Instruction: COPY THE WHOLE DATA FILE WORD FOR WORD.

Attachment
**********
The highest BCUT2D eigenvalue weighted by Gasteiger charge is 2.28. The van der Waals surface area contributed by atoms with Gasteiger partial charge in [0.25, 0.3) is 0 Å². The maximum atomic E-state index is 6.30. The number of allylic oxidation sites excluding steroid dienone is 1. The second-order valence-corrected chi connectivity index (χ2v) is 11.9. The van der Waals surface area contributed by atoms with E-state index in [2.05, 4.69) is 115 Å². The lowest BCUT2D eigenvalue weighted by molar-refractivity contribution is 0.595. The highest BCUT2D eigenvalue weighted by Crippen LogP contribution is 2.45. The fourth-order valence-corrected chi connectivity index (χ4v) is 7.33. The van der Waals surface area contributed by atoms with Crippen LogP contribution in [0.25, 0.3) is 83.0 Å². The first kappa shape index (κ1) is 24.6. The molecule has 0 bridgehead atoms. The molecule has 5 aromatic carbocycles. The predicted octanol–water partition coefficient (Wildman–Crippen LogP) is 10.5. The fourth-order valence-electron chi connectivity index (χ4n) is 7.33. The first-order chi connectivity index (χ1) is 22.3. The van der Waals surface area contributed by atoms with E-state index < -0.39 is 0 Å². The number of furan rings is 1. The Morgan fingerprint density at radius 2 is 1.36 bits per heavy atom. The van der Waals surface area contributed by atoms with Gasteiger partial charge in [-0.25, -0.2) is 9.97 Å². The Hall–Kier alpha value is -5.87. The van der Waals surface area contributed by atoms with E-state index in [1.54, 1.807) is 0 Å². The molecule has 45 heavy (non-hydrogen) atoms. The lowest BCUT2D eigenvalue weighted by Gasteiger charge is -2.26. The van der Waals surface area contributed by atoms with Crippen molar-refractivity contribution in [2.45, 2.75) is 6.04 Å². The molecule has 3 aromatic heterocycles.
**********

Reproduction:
The highest BCUT2D eigenvalue weighted by Gasteiger charge is 2.28. The van der Waals surface area contributed by atoms with Gasteiger partial charge in [0.25, 0.3) is 0 Å². The maximum atomic E-state index is 6.30. The number of allylic oxidation sites excluding steroid dienone is 1. The second-order valence-corrected chi connectivity index (χ2v) is 11.9. The van der Waals surface area contributed by atoms with E-state index in [2.05, 4.69) is 115 Å². The lowest BCUT2D eigenvalue weighted by molar-refractivity contribution is 0.595. The highest BCUT2D eigenvalue weighted by Crippen LogP contribution is 2.45. The fourth-order valence-corrected chi connectivity index (χ4v) is 7.33. The van der Waals surface area contributed by atoms with Crippen LogP contribution in [0.25, 0.3) is 83.0 Å². The first kappa shape index (κ1) is 24.6. The molecule has 0 bridgehead atoms. The molecule has 5 aromatic carbocycles. The predicted octanol–water partition coefficient (Wildman–Crippen LogP) is 10.5. The fourth-order valence-electron chi connectivity index (χ4n) is 7.33. The first-order chi connectivity index (χ1) is 22.3. The van der Waals surface area contributed by atoms with E-state index < -0.39 is 0 Å². The number of furan rings is 1. The Morgan fingerprint density at radius 2 is 1.36 bits per heavy atom. The van der Waals surface area contributed by atoms with Gasteiger partial charge in [-0.25, -0.2) is 9.97 Å². The Hall–Kier alpha value is -5.87. The van der Waals surface area contributed by atoms with E-state index in [1.54, 1.807) is 0 Å². The molecule has 45 heavy (non-hydrogen) atoms. The lowest BCUT2D eigenvalue weighted by Gasteiger charge is -2.26. The van der Waals surface area contributed by atoms with Crippen molar-refractivity contribution in [2.45, 2.75) is 6.04 Å². The molecule has 3 aromatic heterocycles.